In our current age of emotionalism, people of all races and ethnicities do not value merit, or talent, or content of character, as much as they care about identity and instant gratification. This rise of this Church of Identity brings with it dangers, and one of those dangers now resides in the White House. If we are going to make things about identity, then we can expect to feel the wrath of the majority identity in America…White people. The resurgence of White identity, and White supremacy, is a direct result of the emotionally-driven, factually unsubstantiated claims made by those decrying White privilege where no privilege exists. As the Annenberg study and the census proves, this is the case in regards to the casting of television and film. 

When viewed within the troubling historical context of White domination in casting and the vicious arrogance and repulsive racism of yellow face, it is understandable that some, if not most, Asian actors and their supporters, would find the story of a White actor, like Ed Skrein, losing a job simply because he is White, emotionally satisfying, but that doesn't mean it is logical, rational, fair or right. Sadly, the whitewashing controversy is just another sign of our troubled and troubling times.

Don't get me wrong, I am not saying Hollywood is a wonderful place filled with rainbows and puppy dogs where people are treated kindly and fairly…it isn't and they aren't. Make no mistake, Hollywood is an absolutely awful place where people are routinely and systematically dehumanized, diminished, exploited and victimized. That said, it is apparent to me that  Hollywood, with its unquenchable hunger for money and power, treats everyone, regardless of race or ethnicity, equally like shit.

 

©2017

 

Avengers : Age of Ultron - A Review

THIS IS A SPOILER FREE REVIEW!! THIS REVIEW CONTAINS ZERO SPOILERS!!

When you go see a comic book or superhero movie, you have a certain set of expectations. One might describe those expectations as 'lowered'. You certainly don't go into the theatre expecting to see Citizen Kane, but you do expect to see something entertaining and fun. When the stars align and a superhero film ends up being great, as in the case of The Dark Knight for instance, you are more than pleasantly surprised, you are downright thrilled. I didn't expect Avengers: Age of Ultron to be great, and the filmmakers certainly didn't disappoint on that count. Avengers is typical, sadly, of many recent films in the comic book genre (The Dark Knight series being the exception) in that it is big, loud, incomprehensible and incoherent. It will still make a billion dollars because kids of all ages will flock to to see it for the same reason that boogers are ingested at such an alarmingly high rate across the globe.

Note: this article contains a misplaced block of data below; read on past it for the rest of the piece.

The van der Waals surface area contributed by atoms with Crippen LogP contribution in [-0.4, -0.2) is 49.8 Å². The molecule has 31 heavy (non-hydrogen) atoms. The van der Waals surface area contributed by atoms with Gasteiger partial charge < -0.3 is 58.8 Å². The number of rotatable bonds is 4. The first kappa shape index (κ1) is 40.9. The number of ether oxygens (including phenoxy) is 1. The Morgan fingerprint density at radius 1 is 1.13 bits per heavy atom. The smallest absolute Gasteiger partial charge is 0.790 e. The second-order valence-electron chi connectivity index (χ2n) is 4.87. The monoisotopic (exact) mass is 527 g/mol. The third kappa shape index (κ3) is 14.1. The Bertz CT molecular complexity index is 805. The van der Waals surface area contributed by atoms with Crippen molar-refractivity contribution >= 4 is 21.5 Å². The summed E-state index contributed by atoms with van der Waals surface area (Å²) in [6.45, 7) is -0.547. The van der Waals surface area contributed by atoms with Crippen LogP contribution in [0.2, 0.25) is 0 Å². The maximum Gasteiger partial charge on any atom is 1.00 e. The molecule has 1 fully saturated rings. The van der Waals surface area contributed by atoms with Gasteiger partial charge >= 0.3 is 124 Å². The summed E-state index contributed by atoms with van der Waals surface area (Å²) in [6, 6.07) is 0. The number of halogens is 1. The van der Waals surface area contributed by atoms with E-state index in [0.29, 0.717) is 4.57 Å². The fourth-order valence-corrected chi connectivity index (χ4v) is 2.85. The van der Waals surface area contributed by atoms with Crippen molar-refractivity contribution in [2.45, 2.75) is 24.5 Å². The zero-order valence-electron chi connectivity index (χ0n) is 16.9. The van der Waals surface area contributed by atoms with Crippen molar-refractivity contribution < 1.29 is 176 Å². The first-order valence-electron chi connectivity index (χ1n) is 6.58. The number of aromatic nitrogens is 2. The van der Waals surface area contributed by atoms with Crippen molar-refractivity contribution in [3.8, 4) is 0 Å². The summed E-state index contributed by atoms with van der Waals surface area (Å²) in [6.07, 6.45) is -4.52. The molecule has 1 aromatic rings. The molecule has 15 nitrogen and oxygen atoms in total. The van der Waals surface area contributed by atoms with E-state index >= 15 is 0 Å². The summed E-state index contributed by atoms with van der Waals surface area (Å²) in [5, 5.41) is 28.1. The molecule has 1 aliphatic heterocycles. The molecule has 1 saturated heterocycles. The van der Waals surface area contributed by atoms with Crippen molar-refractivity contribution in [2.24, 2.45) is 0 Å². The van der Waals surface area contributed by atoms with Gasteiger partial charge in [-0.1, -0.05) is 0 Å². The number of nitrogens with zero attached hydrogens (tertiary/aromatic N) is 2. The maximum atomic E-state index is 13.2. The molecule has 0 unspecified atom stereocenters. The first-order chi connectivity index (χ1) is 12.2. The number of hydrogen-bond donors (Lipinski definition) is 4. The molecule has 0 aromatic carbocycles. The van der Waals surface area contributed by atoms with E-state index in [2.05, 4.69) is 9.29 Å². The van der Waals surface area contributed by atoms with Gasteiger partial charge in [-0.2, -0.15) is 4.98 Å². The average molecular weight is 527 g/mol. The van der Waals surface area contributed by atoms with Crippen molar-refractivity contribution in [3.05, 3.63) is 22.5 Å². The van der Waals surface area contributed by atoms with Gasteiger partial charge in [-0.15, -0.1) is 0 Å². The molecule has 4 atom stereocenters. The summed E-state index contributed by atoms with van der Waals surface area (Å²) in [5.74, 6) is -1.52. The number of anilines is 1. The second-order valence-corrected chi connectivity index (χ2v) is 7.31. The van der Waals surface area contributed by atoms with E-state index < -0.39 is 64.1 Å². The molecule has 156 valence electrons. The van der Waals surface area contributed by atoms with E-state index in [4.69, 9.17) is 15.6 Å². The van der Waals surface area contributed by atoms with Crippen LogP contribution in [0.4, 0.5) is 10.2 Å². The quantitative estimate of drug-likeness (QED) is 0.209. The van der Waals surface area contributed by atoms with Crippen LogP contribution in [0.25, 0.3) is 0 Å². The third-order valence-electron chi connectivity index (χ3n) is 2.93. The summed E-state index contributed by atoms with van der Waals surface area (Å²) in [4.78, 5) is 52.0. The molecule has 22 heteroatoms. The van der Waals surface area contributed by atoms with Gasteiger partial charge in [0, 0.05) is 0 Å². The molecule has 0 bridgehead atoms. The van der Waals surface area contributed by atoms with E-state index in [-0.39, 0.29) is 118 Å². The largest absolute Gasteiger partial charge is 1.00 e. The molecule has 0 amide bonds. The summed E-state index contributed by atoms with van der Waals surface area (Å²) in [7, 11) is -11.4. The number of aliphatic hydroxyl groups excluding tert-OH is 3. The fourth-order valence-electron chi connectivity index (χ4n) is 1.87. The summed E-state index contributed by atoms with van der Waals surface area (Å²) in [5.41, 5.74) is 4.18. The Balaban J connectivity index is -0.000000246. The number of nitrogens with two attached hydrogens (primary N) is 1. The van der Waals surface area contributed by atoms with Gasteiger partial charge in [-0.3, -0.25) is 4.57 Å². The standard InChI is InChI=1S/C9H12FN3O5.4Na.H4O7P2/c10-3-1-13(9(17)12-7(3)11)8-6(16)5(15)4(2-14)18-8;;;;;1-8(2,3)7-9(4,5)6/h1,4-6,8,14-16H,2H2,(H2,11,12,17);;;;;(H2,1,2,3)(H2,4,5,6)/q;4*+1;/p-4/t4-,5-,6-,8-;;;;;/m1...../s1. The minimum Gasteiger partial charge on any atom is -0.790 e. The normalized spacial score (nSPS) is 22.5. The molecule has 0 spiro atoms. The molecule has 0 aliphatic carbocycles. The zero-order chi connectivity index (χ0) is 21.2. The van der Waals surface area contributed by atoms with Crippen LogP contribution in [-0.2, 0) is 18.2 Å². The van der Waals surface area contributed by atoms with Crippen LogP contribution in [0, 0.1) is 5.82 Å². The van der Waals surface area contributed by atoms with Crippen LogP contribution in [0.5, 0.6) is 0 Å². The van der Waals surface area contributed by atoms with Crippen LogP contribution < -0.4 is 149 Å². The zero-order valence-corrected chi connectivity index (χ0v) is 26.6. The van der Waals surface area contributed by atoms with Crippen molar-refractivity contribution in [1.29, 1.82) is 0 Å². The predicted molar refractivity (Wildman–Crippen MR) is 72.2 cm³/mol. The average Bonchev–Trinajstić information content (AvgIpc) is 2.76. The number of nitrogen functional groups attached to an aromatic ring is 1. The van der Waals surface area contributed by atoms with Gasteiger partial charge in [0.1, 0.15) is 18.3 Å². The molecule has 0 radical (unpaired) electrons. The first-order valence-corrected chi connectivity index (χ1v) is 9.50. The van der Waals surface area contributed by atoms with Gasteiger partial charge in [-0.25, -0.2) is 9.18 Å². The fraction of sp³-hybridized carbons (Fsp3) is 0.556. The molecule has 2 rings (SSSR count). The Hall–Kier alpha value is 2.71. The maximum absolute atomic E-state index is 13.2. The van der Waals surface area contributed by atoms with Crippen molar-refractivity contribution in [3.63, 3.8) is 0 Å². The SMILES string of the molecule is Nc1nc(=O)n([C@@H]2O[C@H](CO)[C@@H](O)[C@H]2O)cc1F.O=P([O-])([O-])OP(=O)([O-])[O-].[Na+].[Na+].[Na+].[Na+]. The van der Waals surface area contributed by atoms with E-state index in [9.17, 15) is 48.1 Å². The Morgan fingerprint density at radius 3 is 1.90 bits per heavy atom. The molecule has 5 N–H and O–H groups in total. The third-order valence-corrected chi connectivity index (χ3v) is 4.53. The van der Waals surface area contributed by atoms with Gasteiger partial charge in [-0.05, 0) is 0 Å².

The key for a superhero film is not the superhero involved. Superheroes are great, everybody likes superheroes. What a superhero film needs though is tension. The key to creating tension is the villain. If you are going to make a great superhero movie, you need a villain that is equal or better than the superhero. There must be a balance in power and ability between the good guys and the bad guys. Avengers suffers from a lack of a clear cut and worthy opponent to take on its all-star team of superheroes. The first film suffered from the same malady. In contrast to the Avengers, the X-Men work because they have one group of super folk taking on another group of equally super folk. (That is not to say that X-Men movies are great, they aren't, they are just ok but could be great, the reason they aren't is singularly because of the truly poor directors at the helm of those films, not because they lack worthy villains). Professor X faces his shadow in Magneto for instance. The Dark Knight films worked so well because the Joker is as big a name and draw as is Batman. Bane may not be as famous as The Joker, but he was the physical better of Batman in every way and proved it in the final Dark Knight film (until he was dramatically and narratively undercut by an atrocious script twist in a horrendous breaking of the most basic of filmmaking rules!!). In the first Avengers film, Thor's trickster brother Loki was the villain. Loki is a a second rate character at best, and even on his best day struggles to challenge his more famous, and powerful brother Thor.  In Avengers: Age of Ultron a group of the most elite superheroes take on Ultron, an artificial intelligence hell bent on world domination. Ultron is nowhere near ready for prime time as a villain. The match-up between the Avengers, with Hulk, Captain America, Iron Man, Black Widow and Thor against Ultron is like the '27 Yankees against a little league team. Ultron and the actor voicing him, James Spader, both seem to possess the same singular super power, an overwhelming smugness.